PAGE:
- Gen. George S. Patton, USA

"Bitter experience in war has taught the maxim that the art of war is the art of the logistically feasible."
- ADM Hyman Rickover, USN



This problem is closely related to the technology bias. Many rules give short shrift to the role of logistics or model it in a very perfunctory way.  This is a byproduct of our "one-off" view of games where two armies spontaneously form on the field, fight, and then vanish back into the pages of history.  There is no tomorrow, there are no limits.   This causes problems in game design as it denies the critical advantages some armies enjoy.  One anecdotal story from Ernst Von Bock's Panzer Leader was that Rommel decided the American's were destined to win after seeing the mountains of supplies he captured after the battle of Kasserine Pass.  Napoleon split his forces into three columns on the move to provide speed, but also to make it easier to subsist on local assets.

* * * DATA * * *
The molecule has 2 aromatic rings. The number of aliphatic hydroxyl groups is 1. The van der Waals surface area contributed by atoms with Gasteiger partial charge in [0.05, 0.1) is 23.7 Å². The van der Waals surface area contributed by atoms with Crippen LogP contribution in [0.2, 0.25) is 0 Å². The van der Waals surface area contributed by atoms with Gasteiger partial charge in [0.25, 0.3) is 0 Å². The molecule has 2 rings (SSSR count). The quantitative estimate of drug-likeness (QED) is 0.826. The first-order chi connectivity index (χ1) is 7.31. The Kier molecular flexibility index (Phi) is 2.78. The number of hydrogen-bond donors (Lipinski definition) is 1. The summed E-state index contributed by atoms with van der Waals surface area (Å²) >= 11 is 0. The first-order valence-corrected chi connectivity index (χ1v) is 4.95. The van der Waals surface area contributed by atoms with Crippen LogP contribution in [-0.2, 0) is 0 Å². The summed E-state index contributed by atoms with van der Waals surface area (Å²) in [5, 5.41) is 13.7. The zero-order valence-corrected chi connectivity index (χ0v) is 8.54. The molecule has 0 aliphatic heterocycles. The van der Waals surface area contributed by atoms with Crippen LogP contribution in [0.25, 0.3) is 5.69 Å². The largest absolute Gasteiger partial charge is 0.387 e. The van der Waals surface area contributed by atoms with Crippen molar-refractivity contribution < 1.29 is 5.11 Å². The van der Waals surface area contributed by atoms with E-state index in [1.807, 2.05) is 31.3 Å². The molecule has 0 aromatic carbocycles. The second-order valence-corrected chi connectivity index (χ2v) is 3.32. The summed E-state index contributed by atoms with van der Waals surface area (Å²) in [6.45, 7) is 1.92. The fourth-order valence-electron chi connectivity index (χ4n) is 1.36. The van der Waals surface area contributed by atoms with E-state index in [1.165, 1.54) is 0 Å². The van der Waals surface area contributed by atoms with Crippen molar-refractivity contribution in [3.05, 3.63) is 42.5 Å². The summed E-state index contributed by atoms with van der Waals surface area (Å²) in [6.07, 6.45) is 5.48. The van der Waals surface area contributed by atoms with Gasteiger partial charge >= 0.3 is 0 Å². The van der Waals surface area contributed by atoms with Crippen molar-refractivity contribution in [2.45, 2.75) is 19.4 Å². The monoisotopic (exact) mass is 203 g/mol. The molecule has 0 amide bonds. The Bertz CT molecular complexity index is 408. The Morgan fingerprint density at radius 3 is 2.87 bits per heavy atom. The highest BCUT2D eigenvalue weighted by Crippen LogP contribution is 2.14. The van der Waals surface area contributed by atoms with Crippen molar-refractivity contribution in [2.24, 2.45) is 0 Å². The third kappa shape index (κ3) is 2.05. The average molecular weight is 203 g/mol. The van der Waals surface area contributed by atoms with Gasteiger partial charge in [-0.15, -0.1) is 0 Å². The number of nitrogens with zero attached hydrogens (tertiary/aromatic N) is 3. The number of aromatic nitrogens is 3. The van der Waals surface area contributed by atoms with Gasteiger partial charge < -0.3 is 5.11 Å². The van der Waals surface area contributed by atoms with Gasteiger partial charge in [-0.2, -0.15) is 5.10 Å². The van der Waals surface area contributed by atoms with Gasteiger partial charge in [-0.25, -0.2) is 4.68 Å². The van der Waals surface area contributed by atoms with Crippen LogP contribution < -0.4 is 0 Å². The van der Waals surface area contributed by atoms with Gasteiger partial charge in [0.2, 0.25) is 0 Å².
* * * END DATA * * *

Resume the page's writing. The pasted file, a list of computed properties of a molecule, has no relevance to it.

They are like some kind of weaponless truck?  Wait, they haul troops and pull cannons right?

I have not yet found a ruleset that does this adequately for me.  The "out of ammo" status from Regimental Fire and Fury seems too random to reflect actual limitations for example.  I have used some modifications in Spearhead and Modern Spearhead; ranging from requiring units to consolidate for 1 hour on an objective before they can continue, to detailed sets using fuel and ammo markers to reflect the status of supply.  I think this is an area that is still best served in video games rather than the tabletop as it can slow things down. (It does provide a good excuse to collect fuel and cargo trucks however.)

  • Survivor Bias